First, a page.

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Tan SL, editor. Hepatitis C Viruses: Genomes and Molecular Biology. Norfolk (UK): Horizon Bioscience; 2006.

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Hepatitis C Viruses: Genomes and Molecular Biology.

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Chapter 4HCV Glycoproteins: Assembly of a Functional E1–E2 Heterodimer

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Abstract

The two HCV envelope glycoproteins E1 and E2 are released from HCV polyprotein by signal peptidase cleavages. These glycoproteins are type I transmembrane proteins with a highly glycosylated N-terminal ectodomain and a C-terminal hydrophobic anchor. After their synthesis, HCV glycoproteins E1 and E2 associate as a noncovalent heterodimer. The transmembrane domains of HCV envelope glycoproteins play a major role in E1–E2 heterodimer assembly and subcellular localization. The envelope glycoprotein complex E1–E2 has been proposed to be essential for HCV entry. However, for a long time, HCV entry studies have been limited by the lack of a robust cell culture system for HCV replication and viral particle production. Recently, a model mimicking the entry process of HCV lifecycle has been developed by pseudotyping retroviral particles with native HCV envelope glycoproteins, allowing the characterization of functional E1–E2 envelope glycoproteins. Here, we review our understanding to date on the assembly of the functional HCV glycoprotein heterodimer.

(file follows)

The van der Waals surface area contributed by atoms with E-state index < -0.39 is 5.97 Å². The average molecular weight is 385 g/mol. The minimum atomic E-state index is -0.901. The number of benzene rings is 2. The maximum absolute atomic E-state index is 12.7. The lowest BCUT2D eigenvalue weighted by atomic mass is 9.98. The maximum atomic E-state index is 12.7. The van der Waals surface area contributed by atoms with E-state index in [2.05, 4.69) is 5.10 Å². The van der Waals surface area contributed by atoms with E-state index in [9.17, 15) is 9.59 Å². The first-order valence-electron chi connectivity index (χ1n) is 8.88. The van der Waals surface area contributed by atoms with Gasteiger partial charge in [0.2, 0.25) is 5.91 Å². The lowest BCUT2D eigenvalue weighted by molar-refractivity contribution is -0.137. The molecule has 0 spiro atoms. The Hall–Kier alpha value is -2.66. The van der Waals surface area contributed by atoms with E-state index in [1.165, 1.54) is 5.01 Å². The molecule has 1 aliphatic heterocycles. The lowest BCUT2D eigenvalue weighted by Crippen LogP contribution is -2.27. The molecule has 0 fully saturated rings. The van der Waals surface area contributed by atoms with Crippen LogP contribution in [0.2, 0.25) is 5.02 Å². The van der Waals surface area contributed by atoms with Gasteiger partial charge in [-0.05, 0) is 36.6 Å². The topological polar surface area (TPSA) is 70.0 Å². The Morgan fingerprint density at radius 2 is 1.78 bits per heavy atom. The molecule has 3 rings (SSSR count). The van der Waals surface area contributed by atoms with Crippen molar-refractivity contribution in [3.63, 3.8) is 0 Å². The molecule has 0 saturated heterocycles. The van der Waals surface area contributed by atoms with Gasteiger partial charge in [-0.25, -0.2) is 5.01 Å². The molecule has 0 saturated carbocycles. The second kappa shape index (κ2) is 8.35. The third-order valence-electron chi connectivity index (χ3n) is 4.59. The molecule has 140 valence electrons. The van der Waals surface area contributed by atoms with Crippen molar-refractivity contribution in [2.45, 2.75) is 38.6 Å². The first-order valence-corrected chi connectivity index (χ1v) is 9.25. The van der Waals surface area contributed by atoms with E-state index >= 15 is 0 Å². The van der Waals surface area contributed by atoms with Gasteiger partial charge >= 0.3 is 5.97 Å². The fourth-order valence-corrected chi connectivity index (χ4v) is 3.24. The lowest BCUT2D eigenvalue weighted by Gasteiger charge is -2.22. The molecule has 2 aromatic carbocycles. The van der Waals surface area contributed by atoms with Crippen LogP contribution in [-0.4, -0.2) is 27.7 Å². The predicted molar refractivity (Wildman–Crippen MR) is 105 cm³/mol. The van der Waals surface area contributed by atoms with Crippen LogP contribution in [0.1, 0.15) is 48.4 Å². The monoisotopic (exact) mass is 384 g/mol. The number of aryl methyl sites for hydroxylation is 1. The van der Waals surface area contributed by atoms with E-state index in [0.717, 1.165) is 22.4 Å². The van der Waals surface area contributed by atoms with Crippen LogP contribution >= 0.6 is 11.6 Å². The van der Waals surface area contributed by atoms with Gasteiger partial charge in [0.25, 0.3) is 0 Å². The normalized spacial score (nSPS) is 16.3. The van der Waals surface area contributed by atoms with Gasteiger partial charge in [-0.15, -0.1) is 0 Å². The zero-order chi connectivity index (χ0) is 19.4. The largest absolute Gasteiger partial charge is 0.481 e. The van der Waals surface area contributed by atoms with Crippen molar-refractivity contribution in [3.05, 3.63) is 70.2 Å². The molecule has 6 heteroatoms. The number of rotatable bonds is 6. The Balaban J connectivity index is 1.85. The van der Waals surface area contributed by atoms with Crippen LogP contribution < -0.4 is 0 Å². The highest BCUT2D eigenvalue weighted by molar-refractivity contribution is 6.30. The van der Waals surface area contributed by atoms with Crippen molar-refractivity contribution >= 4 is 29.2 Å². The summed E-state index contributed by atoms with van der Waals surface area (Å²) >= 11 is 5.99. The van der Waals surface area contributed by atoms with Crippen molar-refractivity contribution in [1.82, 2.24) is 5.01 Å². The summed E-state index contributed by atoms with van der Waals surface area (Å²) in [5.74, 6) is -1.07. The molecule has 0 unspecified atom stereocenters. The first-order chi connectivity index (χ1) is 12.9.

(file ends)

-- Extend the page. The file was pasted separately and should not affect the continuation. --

Introduction

As obligate intracellular parasites, all viruses have evolved ways of entering target cells to initiate replication and infection. The first step in virus entry is the recognition of host cells through cell surface receptor(s). This initial engagement can mediate attachment as well as act as a primer for subsequent conformational alteration, leading to virus entry into host cell. In many cases, interaction with a receptor is important for defining the tropism of a virus for a particular organism, tissue or cell type. Enveloped viruses possess a lipid bilayer that surrounds their nucleocapsid. The glycoproteins present in their envelope are involved in the receptor-binding step. After attachment, the entry of these viruses into cells requires the fusion of the viral and a cellular membrane by a process that is also driven by the viral envelope glycoproteins. To fulfill these functions, viral envelope glycoproteins have to adopt dramatically different conformations during the virus lifecycle. In addition, these conformational changes have to occur at a precise time of the virus lifecycle, and thus, have to be tightly modulated.